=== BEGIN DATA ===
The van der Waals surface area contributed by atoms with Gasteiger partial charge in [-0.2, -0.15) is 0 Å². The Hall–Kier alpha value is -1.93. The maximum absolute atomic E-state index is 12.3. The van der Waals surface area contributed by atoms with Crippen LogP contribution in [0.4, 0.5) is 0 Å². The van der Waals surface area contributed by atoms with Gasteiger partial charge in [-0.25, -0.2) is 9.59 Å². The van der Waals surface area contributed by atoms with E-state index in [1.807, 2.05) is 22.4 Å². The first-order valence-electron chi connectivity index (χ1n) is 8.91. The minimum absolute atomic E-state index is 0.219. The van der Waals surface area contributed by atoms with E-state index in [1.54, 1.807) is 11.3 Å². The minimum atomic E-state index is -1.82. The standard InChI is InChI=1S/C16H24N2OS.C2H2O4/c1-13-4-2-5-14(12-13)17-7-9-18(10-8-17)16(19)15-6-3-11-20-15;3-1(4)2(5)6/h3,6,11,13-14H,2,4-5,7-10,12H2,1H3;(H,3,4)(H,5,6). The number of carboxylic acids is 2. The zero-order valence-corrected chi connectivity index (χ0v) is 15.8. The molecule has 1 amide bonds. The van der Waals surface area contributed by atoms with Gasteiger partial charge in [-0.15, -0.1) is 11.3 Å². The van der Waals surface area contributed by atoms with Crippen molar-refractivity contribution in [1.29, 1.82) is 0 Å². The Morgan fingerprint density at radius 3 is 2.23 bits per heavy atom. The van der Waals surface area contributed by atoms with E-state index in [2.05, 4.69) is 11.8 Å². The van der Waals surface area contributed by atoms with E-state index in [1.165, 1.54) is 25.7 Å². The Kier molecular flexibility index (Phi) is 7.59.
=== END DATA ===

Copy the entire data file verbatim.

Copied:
The van der Waals surface area contributed by atoms with Gasteiger partial charge in [-0.2, -0.15) is 0 Å². The Hall–Kier alpha value is -1.93. The maximum absolute atomic E-state index is 12.3. The van der Waals surface area contributed by atoms with Crippen LogP contribution in [0.4, 0.5) is 0 Å². The van der Waals surface area contributed by atoms with Gasteiger partial charge in [-0.25, -0.2) is 9.59 Å². The van der Waals surface area contributed by atoms with E-state index in [1.807, 2.05) is 22.4 Å². The first-order valence-electron chi connectivity index (χ1n) is 8.91. The minimum absolute atomic E-state index is 0.219. The van der Waals surface area contributed by atoms with E-state index in [1.54, 1.807) is 11.3 Å². The minimum atomic E-state index is -1.82. The standard InChI is InChI=1S/C16H24N2OS.C2H2O4/c1-13-4-2-5-14(12-13)17-7-9-18(10-8-17)16(19)15-6-3-11-20-15;3-1(4)2(5)6/h3,6,11,13-14H,2,4-5,7-10,12H2,1H3;(H,3,4)(H,5,6). The number of carboxylic acids is 2. The zero-order valence-corrected chi connectivity index (χ0v) is 15.8. The molecule has 1 amide bonds. The van der Waals surface area contributed by atoms with Gasteiger partial charge in [-0.15, -0.1) is 11.3 Å². The van der Waals surface area contributed by atoms with Crippen molar-refractivity contribution in [1.29, 1.82) is 0 Å². The Morgan fingerprint density at radius 3 is 2.23 bits per heavy atom. The van der Waals surface area contributed by atoms with E-state index in [2.05, 4.69) is 11.8 Å². The van der Waals surface area contributed by atoms with E-state index in [1.165, 1.54) is 25.7 Å². The Kier molecular flexibility index (Phi) is 7.59.